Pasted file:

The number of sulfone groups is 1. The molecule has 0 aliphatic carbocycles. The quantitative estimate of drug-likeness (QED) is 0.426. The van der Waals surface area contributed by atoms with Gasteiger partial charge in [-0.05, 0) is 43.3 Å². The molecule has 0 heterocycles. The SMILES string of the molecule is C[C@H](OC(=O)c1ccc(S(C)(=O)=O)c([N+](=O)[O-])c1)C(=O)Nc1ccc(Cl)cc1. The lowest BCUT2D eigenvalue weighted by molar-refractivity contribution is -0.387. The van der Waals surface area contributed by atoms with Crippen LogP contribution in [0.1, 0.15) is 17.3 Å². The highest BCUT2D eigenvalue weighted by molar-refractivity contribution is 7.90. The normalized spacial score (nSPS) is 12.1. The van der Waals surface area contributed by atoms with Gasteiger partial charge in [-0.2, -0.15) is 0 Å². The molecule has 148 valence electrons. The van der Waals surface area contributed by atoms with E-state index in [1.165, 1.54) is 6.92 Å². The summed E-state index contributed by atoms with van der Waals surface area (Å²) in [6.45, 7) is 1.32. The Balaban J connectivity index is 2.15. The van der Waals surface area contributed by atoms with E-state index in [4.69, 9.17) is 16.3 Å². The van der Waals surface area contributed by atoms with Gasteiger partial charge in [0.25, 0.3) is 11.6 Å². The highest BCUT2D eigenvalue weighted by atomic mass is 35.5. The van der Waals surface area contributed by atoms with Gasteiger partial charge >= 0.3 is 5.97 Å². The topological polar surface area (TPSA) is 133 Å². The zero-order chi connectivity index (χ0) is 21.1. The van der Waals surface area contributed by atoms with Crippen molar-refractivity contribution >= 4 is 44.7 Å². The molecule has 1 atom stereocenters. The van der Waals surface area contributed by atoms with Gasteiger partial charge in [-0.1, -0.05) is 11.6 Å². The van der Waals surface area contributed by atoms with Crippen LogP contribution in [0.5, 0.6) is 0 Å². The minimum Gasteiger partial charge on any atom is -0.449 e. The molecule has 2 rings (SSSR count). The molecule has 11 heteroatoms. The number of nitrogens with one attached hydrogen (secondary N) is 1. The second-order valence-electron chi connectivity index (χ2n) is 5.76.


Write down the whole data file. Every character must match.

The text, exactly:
The number of sulfone groups is 1. The molecule has 0 aliphatic carbocycles. The quantitative estimate of drug-likeness (QED) is 0.426. The van der Waals surface area contributed by atoms with Gasteiger partial charge in [-0.05, 0) is 43.3 Å². The molecule has 0 heterocycles. The SMILES string of the molecule is C[C@H](OC(=O)c1ccc(S(C)(=O)=O)c([N+](=O)[O-])c1)C(=O)Nc1ccc(Cl)cc1. The lowest BCUT2D eigenvalue weighted by molar-refractivity contribution is -0.387. The van der Waals surface area contributed by atoms with Crippen LogP contribution in [0.1, 0.15) is 17.3 Å². The highest BCUT2D eigenvalue weighted by molar-refractivity contribution is 7.90. The normalized spacial score (nSPS) is 12.1. The van der Waals surface area contributed by atoms with Gasteiger partial charge in [-0.2, -0.15) is 0 Å². The molecule has 148 valence electrons. The van der Waals surface area contributed by atoms with E-state index in [1.165, 1.54) is 6.92 Å². The summed E-state index contributed by atoms with van der Waals surface area (Å²) in [6.45, 7) is 1.32. The Balaban J connectivity index is 2.15. The van der Waals surface area contributed by atoms with E-state index in [4.69, 9.17) is 16.3 Å². The van der Waals surface area contributed by atoms with Gasteiger partial charge in [0.25, 0.3) is 11.6 Å². The highest BCUT2D eigenvalue weighted by atomic mass is 35.5. The van der Waals surface area contributed by atoms with Gasteiger partial charge >= 0.3 is 5.97 Å². The topological polar surface area (TPSA) is 133 Å². The zero-order chi connectivity index (χ0) is 21.1. The van der Waals surface area contributed by atoms with Crippen molar-refractivity contribution >= 4 is 44.7 Å². The molecule has 1 atom stereocenters. The van der Waals surface area contributed by atoms with Gasteiger partial charge in [-0.1, -0.05) is 11.6 Å². The van der Waals surface area contributed by atoms with Crippen LogP contribution in [0.5, 0.6) is 0 Å². The minimum Gasteiger partial charge on any atom is -0.449 e. The molecule has 2 rings (SSSR count). The molecule has 11 heteroatoms. The number of nitrogens with one attached hydrogen (secondary N) is 1. The second-order valence-electron chi connectivity index (χ2n) is 5.76.